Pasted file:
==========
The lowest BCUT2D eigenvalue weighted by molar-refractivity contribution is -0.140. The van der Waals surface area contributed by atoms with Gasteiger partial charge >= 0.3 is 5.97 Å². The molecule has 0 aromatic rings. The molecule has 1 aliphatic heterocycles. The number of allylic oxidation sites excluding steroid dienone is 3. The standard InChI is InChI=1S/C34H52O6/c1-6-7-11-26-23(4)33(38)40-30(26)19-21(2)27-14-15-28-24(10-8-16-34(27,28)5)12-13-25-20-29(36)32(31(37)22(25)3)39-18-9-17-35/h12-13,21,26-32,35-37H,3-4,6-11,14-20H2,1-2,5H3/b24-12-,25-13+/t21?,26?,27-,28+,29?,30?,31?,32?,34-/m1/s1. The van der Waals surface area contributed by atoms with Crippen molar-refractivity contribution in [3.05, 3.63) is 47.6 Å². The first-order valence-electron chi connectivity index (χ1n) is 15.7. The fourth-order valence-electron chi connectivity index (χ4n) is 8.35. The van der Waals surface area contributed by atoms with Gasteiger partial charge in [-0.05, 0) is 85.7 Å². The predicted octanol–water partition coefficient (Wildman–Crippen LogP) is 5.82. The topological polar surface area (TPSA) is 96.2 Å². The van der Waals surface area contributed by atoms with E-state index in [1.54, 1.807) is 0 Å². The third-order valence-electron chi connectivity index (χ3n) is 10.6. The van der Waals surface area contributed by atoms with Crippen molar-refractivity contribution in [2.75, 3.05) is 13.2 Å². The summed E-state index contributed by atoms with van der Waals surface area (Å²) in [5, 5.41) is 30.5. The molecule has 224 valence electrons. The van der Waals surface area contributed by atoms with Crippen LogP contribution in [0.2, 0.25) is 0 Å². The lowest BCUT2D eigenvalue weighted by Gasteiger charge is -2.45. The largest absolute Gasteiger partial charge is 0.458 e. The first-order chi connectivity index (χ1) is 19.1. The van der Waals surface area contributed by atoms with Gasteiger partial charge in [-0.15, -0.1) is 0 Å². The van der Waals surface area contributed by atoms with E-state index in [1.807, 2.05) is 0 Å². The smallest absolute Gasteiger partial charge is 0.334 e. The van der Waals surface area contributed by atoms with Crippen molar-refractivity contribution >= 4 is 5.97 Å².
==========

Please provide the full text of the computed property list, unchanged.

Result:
The lowest BCUT2D eigenvalue weighted by molar-refractivity contribution is -0.140. The van der Waals surface area contributed by atoms with Gasteiger partial charge >= 0.3 is 5.97 Å². The molecule has 0 aromatic rings. The molecule has 1 aliphatic heterocycles. The number of allylic oxidation sites excluding steroid dienone is 3. The standard InChI is InChI=1S/C34H52O6/c1-6-7-11-26-23(4)33(38)40-30(26)19-21(2)27-14-15-28-24(10-8-16-34(27,28)5)12-13-25-20-29(36)32(31(37)22(25)3)39-18-9-17-35/h12-13,21,26-32,35-37H,3-4,6-11,14-20H2,1-2,5H3/b24-12-,25-13+/t21?,26?,27-,28+,29?,30?,31?,32?,34-/m1/s1. The van der Waals surface area contributed by atoms with Crippen molar-refractivity contribution in [3.05, 3.63) is 47.6 Å². The first-order valence-electron chi connectivity index (χ1n) is 15.7. The fourth-order valence-electron chi connectivity index (χ4n) is 8.35. The van der Waals surface area contributed by atoms with Gasteiger partial charge in [-0.05, 0) is 85.7 Å². The predicted octanol–water partition coefficient (Wildman–Crippen LogP) is 5.82. The topological polar surface area (TPSA) is 96.2 Å². The van der Waals surface area contributed by atoms with E-state index in [1.54, 1.807) is 0 Å². The third-order valence-electron chi connectivity index (χ3n) is 10.6. The van der Waals surface area contributed by atoms with Crippen molar-refractivity contribution in [2.75, 3.05) is 13.2 Å². The summed E-state index contributed by atoms with van der Waals surface area (Å²) in [5, 5.41) is 30.5. The molecule has 224 valence electrons. The van der Waals surface area contributed by atoms with Crippen LogP contribution in [0.2, 0.25) is 0 Å². The lowest BCUT2D eigenvalue weighted by Gasteiger charge is -2.45. The largest absolute Gasteiger partial charge is 0.458 e. The first-order chi connectivity index (χ1) is 19.1. The van der Waals surface area contributed by atoms with Gasteiger partial charge in [-0.15, -0.1) is 0 Å². The van der Waals surface area contributed by atoms with E-state index in [1.807, 2.05) is 0 Å². The smallest absolute Gasteiger partial charge is 0.334 e. The van der Waals surface area contributed by atoms with Crippen molar-refractivity contribution >= 4 is 5.97 Å².